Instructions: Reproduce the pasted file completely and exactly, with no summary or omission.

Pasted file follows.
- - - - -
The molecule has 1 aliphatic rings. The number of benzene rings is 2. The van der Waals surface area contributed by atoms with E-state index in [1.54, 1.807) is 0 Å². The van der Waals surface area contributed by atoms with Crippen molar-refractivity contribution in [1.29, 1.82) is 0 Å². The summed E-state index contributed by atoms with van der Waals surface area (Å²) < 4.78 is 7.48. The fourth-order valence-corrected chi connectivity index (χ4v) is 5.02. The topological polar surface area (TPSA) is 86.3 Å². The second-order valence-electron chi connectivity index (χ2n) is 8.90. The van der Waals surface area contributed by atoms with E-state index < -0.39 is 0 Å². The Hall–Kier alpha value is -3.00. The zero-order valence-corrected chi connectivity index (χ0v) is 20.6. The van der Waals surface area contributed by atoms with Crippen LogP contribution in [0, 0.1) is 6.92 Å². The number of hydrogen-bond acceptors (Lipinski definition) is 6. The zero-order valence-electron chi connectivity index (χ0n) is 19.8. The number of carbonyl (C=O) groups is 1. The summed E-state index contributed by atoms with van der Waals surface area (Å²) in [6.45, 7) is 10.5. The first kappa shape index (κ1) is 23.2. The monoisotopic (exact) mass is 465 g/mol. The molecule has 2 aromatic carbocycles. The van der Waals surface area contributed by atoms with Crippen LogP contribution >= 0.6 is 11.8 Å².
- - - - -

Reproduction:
The molecule has 1 aliphatic rings. The number of benzene rings is 2. The van der Waals surface area contributed by atoms with E-state index in [1.54, 1.807) is 0 Å². The van der Waals surface area contributed by atoms with Crippen molar-refractivity contribution in [1.29, 1.82) is 0 Å². The summed E-state index contributed by atoms with van der Waals surface area (Å²) < 4.78 is 7.48. The fourth-order valence-corrected chi connectivity index (χ4v) is 5.02. The topological polar surface area (TPSA) is 86.3 Å². The second-order valence-electron chi connectivity index (χ2n) is 8.90. The van der Waals surface area contributed by atoms with E-state index < -0.39 is 0 Å². The Hall–Kier alpha value is -3.00. The zero-order valence-corrected chi connectivity index (χ0v) is 20.6. The van der Waals surface area contributed by atoms with Crippen LogP contribution in [0, 0.1) is 6.92 Å². The number of hydrogen-bond acceptors (Lipinski definition) is 6. The zero-order valence-electron chi connectivity index (χ0n) is 19.8. The number of carbonyl (C=O) groups is 1. The summed E-state index contributed by atoms with van der Waals surface area (Å²) in [6.45, 7) is 10.5. The first kappa shape index (κ1) is 23.2. The monoisotopic (exact) mass is 465 g/mol. The molecule has 2 aromatic carbocycles. The van der Waals surface area contributed by atoms with Crippen LogP contribution >= 0.6 is 11.8 Å².